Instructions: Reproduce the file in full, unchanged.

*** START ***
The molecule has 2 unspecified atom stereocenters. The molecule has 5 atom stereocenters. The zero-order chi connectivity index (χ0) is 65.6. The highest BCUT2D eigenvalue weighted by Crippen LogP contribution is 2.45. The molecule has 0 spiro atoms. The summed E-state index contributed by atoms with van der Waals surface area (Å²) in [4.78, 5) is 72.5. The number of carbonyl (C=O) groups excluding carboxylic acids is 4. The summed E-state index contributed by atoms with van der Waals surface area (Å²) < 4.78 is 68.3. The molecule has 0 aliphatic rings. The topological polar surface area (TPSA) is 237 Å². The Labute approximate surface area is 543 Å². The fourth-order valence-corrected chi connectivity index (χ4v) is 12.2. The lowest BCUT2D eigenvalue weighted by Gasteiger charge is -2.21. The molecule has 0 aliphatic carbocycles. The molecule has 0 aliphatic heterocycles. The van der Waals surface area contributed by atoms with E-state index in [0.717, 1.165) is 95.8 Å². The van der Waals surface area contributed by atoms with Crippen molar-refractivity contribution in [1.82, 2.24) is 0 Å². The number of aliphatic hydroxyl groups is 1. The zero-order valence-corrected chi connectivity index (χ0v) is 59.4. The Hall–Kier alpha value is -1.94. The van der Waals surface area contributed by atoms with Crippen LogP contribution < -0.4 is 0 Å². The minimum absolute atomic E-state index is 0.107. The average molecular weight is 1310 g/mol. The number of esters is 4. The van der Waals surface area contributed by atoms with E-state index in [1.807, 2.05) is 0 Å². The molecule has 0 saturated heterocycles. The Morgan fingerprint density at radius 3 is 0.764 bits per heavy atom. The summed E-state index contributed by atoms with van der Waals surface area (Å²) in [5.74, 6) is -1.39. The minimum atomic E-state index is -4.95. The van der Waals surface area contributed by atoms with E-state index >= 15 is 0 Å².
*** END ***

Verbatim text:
The molecule has 2 unspecified atom stereocenters. The molecule has 5 atom stereocenters. The zero-order chi connectivity index (χ0) is 65.6. The highest BCUT2D eigenvalue weighted by Crippen LogP contribution is 2.45. The molecule has 0 spiro atoms. The summed E-state index contributed by atoms with van der Waals surface area (Å²) in [4.78, 5) is 72.5. The number of carbonyl (C=O) groups excluding carboxylic acids is 4. The summed E-state index contributed by atoms with van der Waals surface area (Å²) < 4.78 is 68.3. The molecule has 0 aliphatic rings. The topological polar surface area (TPSA) is 237 Å². The Labute approximate surface area is 543 Å². The fourth-order valence-corrected chi connectivity index (χ4v) is 12.2. The lowest BCUT2D eigenvalue weighted by Gasteiger charge is -2.21. The molecule has 0 aliphatic carbocycles. The molecule has 0 aliphatic heterocycles. The van der Waals surface area contributed by atoms with E-state index in [0.717, 1.165) is 95.8 Å². The van der Waals surface area contributed by atoms with Crippen molar-refractivity contribution in [1.82, 2.24) is 0 Å². The number of aliphatic hydroxyl groups is 1. The zero-order valence-corrected chi connectivity index (χ0v) is 59.4. The Hall–Kier alpha value is -1.94. The van der Waals surface area contributed by atoms with Crippen LogP contribution < -0.4 is 0 Å². The minimum absolute atomic E-state index is 0.107. The average molecular weight is 1310 g/mol. The number of esters is 4. The van der Waals surface area contributed by atoms with E-state index in [1.807, 2.05) is 0 Å². The molecule has 0 saturated heterocycles. The Morgan fingerprint density at radius 3 is 0.764 bits per heavy atom. The summed E-state index contributed by atoms with van der Waals surface area (Å²) in [5.74, 6) is -1.39. The minimum atomic E-state index is -4.95. The van der Waals surface area contributed by atoms with E-state index >= 15 is 0 Å².